In the learner’s perspective
By sharpening the focus on ‘the learner’ online students serve to place ethnographic principle: ‘following the field’ in perspective. Tracing the learner means crossing contexts and seeing the process from the learner’s vantage point. As underlined in the ethnographies concerned, there will always be eloquent examples of both the learner’s standpoint and shift in perspective. But currently the challenging examples are represented in the profession-oriented learning context. In this context focusing on the learner implies focusing on a fundamental contrast between the scholastic and the clinical context as well as the contrast between ‘theory and practice’. The context markers link ‘theory’ to ‘the school’ and ‘the classroom’ and ‘practice’ to workplaces, such as ‘the clinic’. In the discourse there are strong markers and forceful references to what is to be learned ‘at school and in theory’ and what is to be learned ‘at the clinic in practice’. But the strongest marker is the contrast meaning ‘both-and’ learning situations and meaning ‘the scholastic context versus the clinical practice context’. As illustrated below, this means that to identify the learner’s context is to recognise the contrast. The line of reasoning becomes clear if it is underlined that ethnographic exploration of the learner’s context is already defined as a practical contrast.
Figure 3. Exploring the context
Fieldwork focusing on nursing-students’ study life and study balance is methodologically challenged by the contrast (Røn Noer, 2014) as well as the fact that the two contexts are experienced as two separate forms of scholastic and professional learning. Fieldwork carried out in the net-based nursing programme is challenged in additional ways (Borgnakke & Lyngsø, 2014). Firstly it is challenged by the e-pedagogical settings and online/offline learning situations, which shift between teacher-centered and student-centered communication. Secondly it is challenged by the shifting reference to formal learning strategies (learning through school-subject, textbooks, e-tivity) to informal learning (self-directed learning strategies, at home, the peer-oriented use of social media) and to practise learning (learning at the clinic oriented towards the professional action repertoire). The process of following the learner through the different phases of profession-oriented education with a view to collecting empirical data from the course is in itself a strong marker, which refers to both the ongoing process, the contrast and the flow in learning object. In this sense the basic ethnographic principle ‘following the field’ means not only a return to the context, but also a return to the ongoing learning process. As made clear in the following summary this could be regarded as the starting point for the empirical analysis.
A starting point for the empirical analysis - tracing the flow of object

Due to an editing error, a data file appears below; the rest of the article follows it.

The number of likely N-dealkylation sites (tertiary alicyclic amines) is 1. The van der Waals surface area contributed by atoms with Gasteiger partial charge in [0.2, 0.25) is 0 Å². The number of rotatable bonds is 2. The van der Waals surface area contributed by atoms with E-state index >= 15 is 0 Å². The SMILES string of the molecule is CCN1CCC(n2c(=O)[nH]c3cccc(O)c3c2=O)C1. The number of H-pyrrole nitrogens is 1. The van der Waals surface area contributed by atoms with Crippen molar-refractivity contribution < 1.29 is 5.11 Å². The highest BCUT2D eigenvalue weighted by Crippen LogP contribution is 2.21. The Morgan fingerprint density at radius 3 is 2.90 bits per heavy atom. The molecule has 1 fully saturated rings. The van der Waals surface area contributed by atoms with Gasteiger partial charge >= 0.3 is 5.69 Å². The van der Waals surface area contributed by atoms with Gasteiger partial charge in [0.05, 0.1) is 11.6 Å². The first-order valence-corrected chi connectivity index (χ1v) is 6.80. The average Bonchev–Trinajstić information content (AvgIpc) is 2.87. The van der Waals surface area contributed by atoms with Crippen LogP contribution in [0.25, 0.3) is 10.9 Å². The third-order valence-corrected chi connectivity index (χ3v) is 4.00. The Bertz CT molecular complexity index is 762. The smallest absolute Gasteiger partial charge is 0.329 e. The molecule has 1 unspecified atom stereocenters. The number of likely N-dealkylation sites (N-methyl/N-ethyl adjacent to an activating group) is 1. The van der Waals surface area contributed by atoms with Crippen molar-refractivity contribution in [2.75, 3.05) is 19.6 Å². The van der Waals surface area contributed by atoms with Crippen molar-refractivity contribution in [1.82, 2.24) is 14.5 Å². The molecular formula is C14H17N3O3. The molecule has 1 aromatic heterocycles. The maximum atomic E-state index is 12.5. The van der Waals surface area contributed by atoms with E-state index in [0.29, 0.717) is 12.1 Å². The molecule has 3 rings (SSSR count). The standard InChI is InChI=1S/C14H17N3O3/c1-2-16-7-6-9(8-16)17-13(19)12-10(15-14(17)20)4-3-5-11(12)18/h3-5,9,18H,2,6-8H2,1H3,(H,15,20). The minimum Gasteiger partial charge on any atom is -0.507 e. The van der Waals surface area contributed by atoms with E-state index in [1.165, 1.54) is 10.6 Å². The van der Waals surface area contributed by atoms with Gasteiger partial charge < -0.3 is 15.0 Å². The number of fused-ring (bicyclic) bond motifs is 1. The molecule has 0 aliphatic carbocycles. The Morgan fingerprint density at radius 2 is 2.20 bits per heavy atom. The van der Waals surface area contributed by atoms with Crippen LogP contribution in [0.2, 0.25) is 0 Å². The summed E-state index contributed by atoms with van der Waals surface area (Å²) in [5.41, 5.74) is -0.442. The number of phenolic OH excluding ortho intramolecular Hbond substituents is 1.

In the most basic sense “following the field” reaches back to research strategies for multi-sited ethnography (Marcus, 1995, Borgnakke, 1996). Further, the principles regarding ecological validity (Hammersley & Atkinson, 1983) and the study of online cultures (Hammersley 2006) recalls the basic reflection in the empirical analytical framework.
As previously stated (Borgnakke, 2013b, 2015) the empirical analysis refers to the fact that most of the new settings are not exclusively online; rather they comprise a blended mix of online- and offline situations and a flow of texts and multi-modalities. This flow of objects is to be analysed within the context but in the light of a medialized learning culture. In this broader perspective the ethnographic place, space and the life spheres witness the impact from the medialized culture (Hjarvard, 2008).
Summarizing the principle of ecological validity, the starting point for the empirical analysis can be regarded as the medialized mix but also as an “authentic mix” mirroring IT-based strategies positioned at the different organizational levels and used by different parties. Referring to empirical collections, which derive from the political and institutional macro-, meso- and micro levels “the authentic mix” will possess ecological validity referring to policy documents, laws, programmes and strategies followed by material of curriculum and plans for the process of teaching. In the case of net-based analysis the salient fact is that the materials in question are included in the websites of the various organisations/institutions, the intranet and the LMS system as well as in a whole range of devices currently in use.
Tracing the flows of objects means that the process of learning can be followed across different situations and contexts. In an analytical sense this going across contexts is a starting point. But it is also the driving force to clarify the ethnographic meaning of the study of learning as a coming back to the learner’s context.
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[i] The ethnographic fieldwork was carried out as classic long term fieldwork at the Danish Reform Universities. The project-organized education at Aalborg University Centre (AUC) was in focus in the first fieldwork (1981 – 83) and the Open University of Jutland (JÅU) was in focus in the second fieldwork (1983 -1985). The mentioned fieldwork in IT-upper secondary schools was carried out in 2001-2003 and in 2006-2009.
[ii]The description of Coursera on the internet refer to the homepage 2012 – 2013. Currently the described tendencies though in ongoing development are confirmed by visiting Coursera presentations April 2015 at https://www.coursera.org